Upper Arlington history teacher explains when students will use class content in the real world
by Hallie Underwood, ’20
“When will we use this in life?” It is no secret that the question enters the heads of many students. Memes float around the internet asking how to pay taxes and getting answers that mitochondria is the powerhouse of the cell. Pupils lean back in old, classroom desks or slump into the pillows on their bed. Their textbooks are sprawled across their space, but a puzzled look remains on their face. Out of frustration, confusion or even disinterest, a lot of information seems irrelevant as students begin to visualize bright futures after high school.
When it comes to history, though, social studies teacher Joe Endres said the subject teaches students necessary skills for the future and roots them in a place in time.
“History class continues to develop reading, writing and analytical skills which are vital skills for any profession,” Endres said. “I feel that it is so important for anybody to have a solid grasp of history. First, it provides context. If you don’t know your history, then you’re adrift on a sea of meaningless data. When and where things came from is lost on you. Knowing your history helps you to understand the community, country and world in which you live. Second, the study of history is the study of human beings. This is personally why I fell in love with history: you get to learn about how people survived terrible events, how different cultures developed, how people rose to power, important decisions and discoveries that were made—the whole great journey of humanity.”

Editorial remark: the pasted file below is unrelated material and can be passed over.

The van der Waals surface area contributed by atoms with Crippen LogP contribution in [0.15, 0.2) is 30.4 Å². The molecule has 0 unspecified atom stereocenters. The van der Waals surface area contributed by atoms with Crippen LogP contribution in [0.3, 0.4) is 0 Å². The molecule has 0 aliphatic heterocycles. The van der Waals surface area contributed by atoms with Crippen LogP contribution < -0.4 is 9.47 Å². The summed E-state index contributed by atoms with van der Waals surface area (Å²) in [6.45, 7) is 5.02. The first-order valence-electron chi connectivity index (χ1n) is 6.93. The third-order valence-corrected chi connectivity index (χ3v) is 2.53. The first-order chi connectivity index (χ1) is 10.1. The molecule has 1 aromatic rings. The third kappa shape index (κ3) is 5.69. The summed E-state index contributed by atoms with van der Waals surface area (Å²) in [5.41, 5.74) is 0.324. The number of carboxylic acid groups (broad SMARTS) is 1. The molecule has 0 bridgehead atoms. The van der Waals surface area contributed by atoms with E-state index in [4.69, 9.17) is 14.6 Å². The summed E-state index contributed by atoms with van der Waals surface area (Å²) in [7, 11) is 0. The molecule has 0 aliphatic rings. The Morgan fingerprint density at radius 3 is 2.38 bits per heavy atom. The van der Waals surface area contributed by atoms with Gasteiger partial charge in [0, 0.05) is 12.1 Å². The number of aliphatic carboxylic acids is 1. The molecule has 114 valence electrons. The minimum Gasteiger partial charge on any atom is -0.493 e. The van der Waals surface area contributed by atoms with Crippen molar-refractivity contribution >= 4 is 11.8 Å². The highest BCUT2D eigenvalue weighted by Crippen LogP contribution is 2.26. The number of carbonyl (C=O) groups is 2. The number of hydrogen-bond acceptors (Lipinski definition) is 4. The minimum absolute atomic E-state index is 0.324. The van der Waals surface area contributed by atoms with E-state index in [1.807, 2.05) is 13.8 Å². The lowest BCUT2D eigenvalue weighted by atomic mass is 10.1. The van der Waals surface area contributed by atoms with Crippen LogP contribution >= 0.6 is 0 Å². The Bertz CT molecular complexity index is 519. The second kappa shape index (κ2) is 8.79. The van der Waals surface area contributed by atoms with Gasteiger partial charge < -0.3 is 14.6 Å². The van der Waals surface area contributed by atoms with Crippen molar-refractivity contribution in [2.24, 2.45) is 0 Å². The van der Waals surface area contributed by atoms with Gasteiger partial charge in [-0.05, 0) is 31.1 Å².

Endres said an understanding of history gives students an understanding of humanity.
“This knowledge makes you more thoughtful, compassionate and helps you to place your own life into a more meaningful perspective. Lastly, history can be inspiring. Understanding at the great accomplishments of humanity can be humbling and inspire you to do good with your own life,” Endres said.
Beginning Aug. 27, Endres is advising History Club Mondays after school in room 105. There, students will be able to research “a specific topic in history that they cannot explore to their satisfaction in history class.”
The club’s members will prepare for the 2019 National History Day competition in the spring.